An Aug. 10 Metro in Brief item contained incorrect names for two streets in Northwest Washington. A youth who was shot while riding a bicycle was in the 1700 block of Columbia Road, not Columbia Avenue, and rode his bike to the 1800 block of Calvert Street, not Calvert Road, before collapsing. (Published 8/11/04)
Funding, Service Topics of Metro Meeting
Metro's funding situation and service problems will be the focus of a public meeting tomorrow featuring Robert Smith, chairman of the Metro directors, and Chris Zimmerman, who represents Arlington County on the Metro board.
The session, sponsored by the Sierra Club and the Washington Regional Network for Livable Communities, will begin at 6 p.m. in Room 412 at the Wilson Building, 1350 Pennsylvania Ave. NW.
Call 202-667-5445 or visit www.washingtonregion.net.
Growth Prompts Sewage Plant Inspections
The Maryland Department of the Environment will keep a closer eye on sewage treatment plants in fast-growing towns, officials announced yesterday. Inspectors will target plants in areas that have high volumes of sewage or where the demand on sewage facilities is growing especially quickly, Environment Secretary Kendl P. Philbrick said at a news conference at a Howard County sewage plant. In particular, he said, inspectors will begin looking at the number of new homes and businesses connected to the plants.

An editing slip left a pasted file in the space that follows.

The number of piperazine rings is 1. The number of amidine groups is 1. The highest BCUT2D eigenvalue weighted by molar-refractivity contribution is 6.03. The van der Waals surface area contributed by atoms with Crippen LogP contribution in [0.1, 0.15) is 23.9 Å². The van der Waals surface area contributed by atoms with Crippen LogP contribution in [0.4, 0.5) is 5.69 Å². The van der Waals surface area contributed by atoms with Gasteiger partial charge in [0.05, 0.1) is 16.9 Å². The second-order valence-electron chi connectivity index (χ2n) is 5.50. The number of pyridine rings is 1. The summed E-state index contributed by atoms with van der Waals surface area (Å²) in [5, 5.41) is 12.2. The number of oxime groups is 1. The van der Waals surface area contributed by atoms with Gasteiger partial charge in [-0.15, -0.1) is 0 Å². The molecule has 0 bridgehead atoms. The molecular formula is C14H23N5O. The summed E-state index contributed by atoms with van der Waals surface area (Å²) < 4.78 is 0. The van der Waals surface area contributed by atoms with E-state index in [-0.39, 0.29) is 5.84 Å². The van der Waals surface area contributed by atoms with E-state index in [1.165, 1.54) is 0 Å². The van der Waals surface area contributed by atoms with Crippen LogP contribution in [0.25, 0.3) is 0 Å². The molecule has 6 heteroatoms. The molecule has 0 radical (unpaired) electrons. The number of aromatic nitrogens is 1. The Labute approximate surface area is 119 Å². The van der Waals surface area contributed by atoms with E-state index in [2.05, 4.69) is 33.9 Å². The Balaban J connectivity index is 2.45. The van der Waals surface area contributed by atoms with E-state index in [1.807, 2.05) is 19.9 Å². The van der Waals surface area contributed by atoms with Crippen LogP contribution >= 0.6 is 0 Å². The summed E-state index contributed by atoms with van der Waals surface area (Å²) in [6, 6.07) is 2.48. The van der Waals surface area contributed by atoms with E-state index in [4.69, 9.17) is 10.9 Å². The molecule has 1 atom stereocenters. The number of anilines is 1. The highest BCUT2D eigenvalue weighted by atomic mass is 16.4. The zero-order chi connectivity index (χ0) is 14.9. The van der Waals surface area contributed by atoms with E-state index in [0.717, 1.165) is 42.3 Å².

The move was spurred by problems in the Eastern Shore town of Centreville, which has grown so quickly in recent years that its sewage plant could not keep up. Raw waste wound up being dumped into a local river, and the town agreed to a moratorium on growth. Philbrick said the Environment Department will dedicate staff to help small towns plan for increased sewage demand.
Flag Protester Will Do Community Service
A Sterling man convicted by a Loudoun County jury last week of trespassing and tampering with school buses has accepted a judge's offer to do community service and keep his record clean. Three times last year, Edward R. Myers went into the parking lot of Loudoun's River Bend Middle School and stuck decals featuring the image of a burning American flag on school buses, which are kept there overnight.
Myers, a Mennonite, said his was an act of protest against the excessive display of the American flag in schools, which he said elevates patriotism to the level of a religion. The jury convicted him and fined him $6 for his actions. By accepting Loudoun Circuit Court Judge Thomas D. Horne's offer, Myers gives up his right to appeal the case. However, he has said he will continue to fight patriotic symbols in schools, partly through a federal case he has filed against having children recite the Pledge of Allegiance.
Likely Rabid Fox Bites 3 Girls in Herndon
Three children were bitten by an apparently rabid fox in Herndon yesterday, and authorities advised residents last night to be cautious around any aggressive foxes.
A 5-year-old girl who lives in the 400 block of Madison Street was bitten about 2:45 p.m., and 15 minutes later two girls, ages 2 and 7, were bitten while playing in the 400 block of Reneau Way, police spokeswoman Mary Mulrenan said. The fox then fled down a sewer near Elden and Grove streets. She said animal control officers believe the same fox was responsible for both incidents.